"Understand this, my dear brothers and sisters: You must all be quick to listen, slow to speak, and slow to get angry. Human anger does not produce the righteousness God desires." James 1:19-20 (NLT)
I had been lied to, betrayed and hurt. I was angry, and thought I had every right to be.
Day after day, anger crushed my desire to forgive. Although I had asked God to fill my heart with mercy, my mental list of reasons I should be mad kept overriding my empty prayers.
It was as if voices in my head were arguing with each other. One tried to convince me I was correct in feeling angry; the other tried to persuade me that mercy was the right choice.
For months, the loudest voice was the one that aligned with my damaged emotions, and unfortunately the one I listened to. Yes, I have a right to be angry. Anyone would agree.
Listening to the voice of bitterness and unforgiveness, I started lashing out in my actions with impatience and unkindness. Oh, I could play the good-Christian-girl for a while, masking my feelings. But if something was said or done to trigger my suppressed hurt, hostility and resentment would catapult to the surface.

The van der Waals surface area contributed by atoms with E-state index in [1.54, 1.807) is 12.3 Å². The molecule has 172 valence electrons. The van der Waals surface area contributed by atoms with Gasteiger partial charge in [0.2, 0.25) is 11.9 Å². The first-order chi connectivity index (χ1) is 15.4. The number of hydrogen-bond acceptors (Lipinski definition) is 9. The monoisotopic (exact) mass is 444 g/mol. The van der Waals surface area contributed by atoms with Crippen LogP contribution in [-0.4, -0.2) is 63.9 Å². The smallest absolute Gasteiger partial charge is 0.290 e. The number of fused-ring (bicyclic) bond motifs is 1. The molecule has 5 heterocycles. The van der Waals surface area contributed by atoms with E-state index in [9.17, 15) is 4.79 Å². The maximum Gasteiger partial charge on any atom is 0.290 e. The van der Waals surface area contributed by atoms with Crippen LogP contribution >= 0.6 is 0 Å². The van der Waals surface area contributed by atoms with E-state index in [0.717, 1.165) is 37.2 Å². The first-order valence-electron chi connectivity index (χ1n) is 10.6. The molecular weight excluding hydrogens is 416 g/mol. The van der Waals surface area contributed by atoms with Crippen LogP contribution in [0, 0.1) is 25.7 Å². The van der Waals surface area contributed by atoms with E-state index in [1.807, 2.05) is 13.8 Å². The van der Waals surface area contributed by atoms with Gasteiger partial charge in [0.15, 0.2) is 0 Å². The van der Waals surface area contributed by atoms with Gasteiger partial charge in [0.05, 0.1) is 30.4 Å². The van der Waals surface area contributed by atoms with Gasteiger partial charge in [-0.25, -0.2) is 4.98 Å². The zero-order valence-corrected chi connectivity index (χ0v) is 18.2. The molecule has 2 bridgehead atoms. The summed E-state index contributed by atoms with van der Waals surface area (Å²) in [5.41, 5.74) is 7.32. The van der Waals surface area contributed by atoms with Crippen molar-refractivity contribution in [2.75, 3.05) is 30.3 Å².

Reading our key verse from James one morning, I felt God urging me to realize the misleading direction my emotions were taking me, and damage they were doing. I couldn't help but notice how it says "everyone" should be slow to speak and slow to anger.
This truth from God's Word left no room for my excuses or righteous indignation, even though I felt like my anger was justified for being wronged. And then a few verses later, I read James 1:22: "Do not merely listen to the word, and so deceive yourselves. Do what it says" (NIV).
I knew that from a worldly perspective, I had every right to be angry. But from God's perspective, my anger was adding to the sin of the situation. My unforgiveness was keeping me from living out the reality of the Gospel in my own life—by extending the same mercy and forgiveness God has given me through Jesus.
Through the words of James, God softened my heart, making me aware that although I said I'd forgiven this person with my words, I had not forgiven with my heart and it was time to do so and move on.
In every area of life, including managing our most powerful emotions, God tells us to be quick to listen (to Him and others), slow to speak and slow to become angry. As we apply these practices in our relationships, we become 'doers' of His Word, not just 'hearers' and that leads to the righteousness God desires in each of us.
Dear Lord, please forgive me for harboring anger in my heart. Equip me with a supernatural ability to forgive those who have hurt me and to guard my heart when old emotions threaten to surface. Strip my heart of anger and replace it with joy. Thank You for Your mercy. Help me be more merciful because of You. In Jesus' Name, Amen.
by Tracie Miles